This post concerns a question from the Libertarian blogger Willis Hart in the context of a discussion on Socialism (in which I stressed that I consider myself to be a democratic socialist and believe in a mixed economy). (This is a question he posed back when I wasn't banned from his blog).
|Willis Hart: Pure socialism ALWAYS leads to a concentration of power in the state. Yeah, there might be an election here and there but the ruling elites always end up in power. Never read Animal Farm, huh? (1/2/2012 AT 7:28pm)|
So, Animal Farm - the allegory by George Orwell (pen name of Eric Arthur Blair) - is a warning against the adoption of socialism, as it always leads to a concentration of power in the State? Apparently Willis believes so.
Given this "truth", George Orwell must have been a strong believer in capitalism, right?
|Animal Farm is an allegorical and dystopian novella by George Orwell, first published in England on 17 August 1945. According to Orwell, the book reflects events leading up to the Russian Revolution of 1917 and then on into the Stalin era in the Soviet Union. Orwell, a democratic socialist, was a critic of Joseph Stalin and hostile to Moscow-directed Stalinism... (Wikipedia/Animal Farm).|
So, Orwell was actually writing from the viewpoint of a democratic socialist and criticizing the totalitarianism of Stalinism. Yet Willis thinks Animal Farm is a warning that socialism will inevitably to totalitarianism? No. He says it's "pure" socialism (under which the State owns the means of production) that "always leads to a concentration of power in the state".
Odd then that he'd quote Orwell, who actually did argue in favor of this flavor of socialism (the "pure" kind).
|Socialism is usually defined as "common ownership of the means of production". Crudely: the State, representing the whole nation, owns everything, and everyone is a State employee. This does not mean that people are stripped of private possessions such as clothes and furniture, but it does mean that all productive goods, such as land, mines, ships and machinery, are the property of the State. The State is the sole large-scale producer.|
It is not certain that Socialism is in all ways superior to capitalism, but it is certain that, unlike capitalism, it can solve the problems of production and consumption. At normal times a capitalist economy can never consume all that it produces, so that there is always a wasted surplus (wheat burned in furnaces, herrings dumped back into the sea etc. etc.) and always unemployment. ... In a Socialist economy these problems do not exist. The State simply calculates what goods will be needed and does its best to produce them. (Shopkeepers At War 2/19/1941).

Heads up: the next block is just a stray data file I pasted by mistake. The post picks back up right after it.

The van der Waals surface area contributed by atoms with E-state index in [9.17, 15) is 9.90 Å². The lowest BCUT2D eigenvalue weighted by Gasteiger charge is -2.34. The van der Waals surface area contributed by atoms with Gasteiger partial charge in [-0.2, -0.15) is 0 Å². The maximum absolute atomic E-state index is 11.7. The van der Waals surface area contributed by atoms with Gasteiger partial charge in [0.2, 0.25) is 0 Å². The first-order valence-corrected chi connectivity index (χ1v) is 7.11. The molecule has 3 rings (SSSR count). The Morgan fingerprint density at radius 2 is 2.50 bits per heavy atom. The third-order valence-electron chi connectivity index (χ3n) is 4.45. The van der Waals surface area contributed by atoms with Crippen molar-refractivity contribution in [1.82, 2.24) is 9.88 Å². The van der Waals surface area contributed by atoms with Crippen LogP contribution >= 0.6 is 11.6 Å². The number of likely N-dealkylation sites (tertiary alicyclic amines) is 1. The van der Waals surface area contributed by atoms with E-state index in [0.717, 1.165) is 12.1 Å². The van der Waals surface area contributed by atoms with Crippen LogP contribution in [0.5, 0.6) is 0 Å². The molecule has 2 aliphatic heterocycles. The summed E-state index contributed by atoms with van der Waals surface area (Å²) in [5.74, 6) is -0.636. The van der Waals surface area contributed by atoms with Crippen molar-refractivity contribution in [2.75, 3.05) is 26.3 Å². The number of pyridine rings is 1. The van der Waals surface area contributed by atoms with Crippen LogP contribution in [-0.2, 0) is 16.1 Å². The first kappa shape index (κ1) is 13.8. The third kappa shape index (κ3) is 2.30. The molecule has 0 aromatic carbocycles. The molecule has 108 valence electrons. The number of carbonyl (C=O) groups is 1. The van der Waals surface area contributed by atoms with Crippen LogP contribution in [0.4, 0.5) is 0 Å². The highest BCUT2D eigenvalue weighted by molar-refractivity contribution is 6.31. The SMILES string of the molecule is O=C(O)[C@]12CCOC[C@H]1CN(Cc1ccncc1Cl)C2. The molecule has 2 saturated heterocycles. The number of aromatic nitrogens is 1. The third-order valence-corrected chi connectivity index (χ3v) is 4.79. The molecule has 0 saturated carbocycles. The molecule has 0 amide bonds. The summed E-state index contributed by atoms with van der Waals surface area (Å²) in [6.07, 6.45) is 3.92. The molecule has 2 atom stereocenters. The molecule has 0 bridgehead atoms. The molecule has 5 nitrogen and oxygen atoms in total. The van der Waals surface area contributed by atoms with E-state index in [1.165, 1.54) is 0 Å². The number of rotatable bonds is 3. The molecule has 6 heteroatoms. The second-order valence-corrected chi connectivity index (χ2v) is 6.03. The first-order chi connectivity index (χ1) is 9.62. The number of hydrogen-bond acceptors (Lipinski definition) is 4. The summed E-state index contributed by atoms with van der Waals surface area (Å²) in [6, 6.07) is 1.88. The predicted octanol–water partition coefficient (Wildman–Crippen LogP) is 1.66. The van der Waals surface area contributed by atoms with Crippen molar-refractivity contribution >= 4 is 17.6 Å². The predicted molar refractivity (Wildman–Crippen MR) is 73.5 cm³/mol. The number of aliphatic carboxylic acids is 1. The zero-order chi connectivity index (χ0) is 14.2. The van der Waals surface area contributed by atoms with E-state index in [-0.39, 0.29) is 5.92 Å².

My argument in this discussion was the the Soviet Union failed because it combined socialism and totalitarianism (the same as Orwell's)... and in response Willis asks if I've ever read Animal Farm?!
|Eric Arthur Blair (6/25/1903 to 1/21/1950), who used the pen name George Orwell, was an English novelist, essayist, journalist and critic. His work is marked by lucid prose, awareness of social injustice, opposition to totalitarianism, and outspoken support of democratic socialism. [According to Orwell] "a real Socialist is one who wishes – not merely conceives it as desirable, but actively wishes – to see tyranny overthrown". (Wikipedia/George Orwell).|
So, when I said that I thought that totalitarianism is the reason the Soviet Union failed, more so than socialism, Willis said "the fact that you would even try and cushion it's [socialism's] culpability is disgusting".
If me defending democratic socialism is "disgusting", why would Willis cite a book written by a democratic socialist to make his point? The funny thing about this is, that if Orwell was still living, crossed paths with Willis Hart and began discussing Russia under Stalin... Willis might ask Orwell if he had ever read Animal Farm (provided Orwell didn't identify himself to Willis using his pen name). And then tell Orwell that he found his (Orwell's) defense of socialism to be disgusting.
BTW, although I consider myself a democratic socialist, I do NOT believe the State should own the means of production (as Orwell did). My opinion is that more of the means of production should be owned by the workers (employee owned co-operatives). An opinion regarding democratic socialism that is in agreement with Bernie Sanders' view.
"I don't believe government should own the means of production" Senator Sanders said at Georgetown University on 11/17/2015, "in attempt to widen the appeal of his brand of democratic socialism". In this speech Senator Sanders "tied himself to the legacy of Franklin Roosevelt and called for far-reaching social programs to reduce income inequality" (articulated by FDR with his 2nd bill of rights).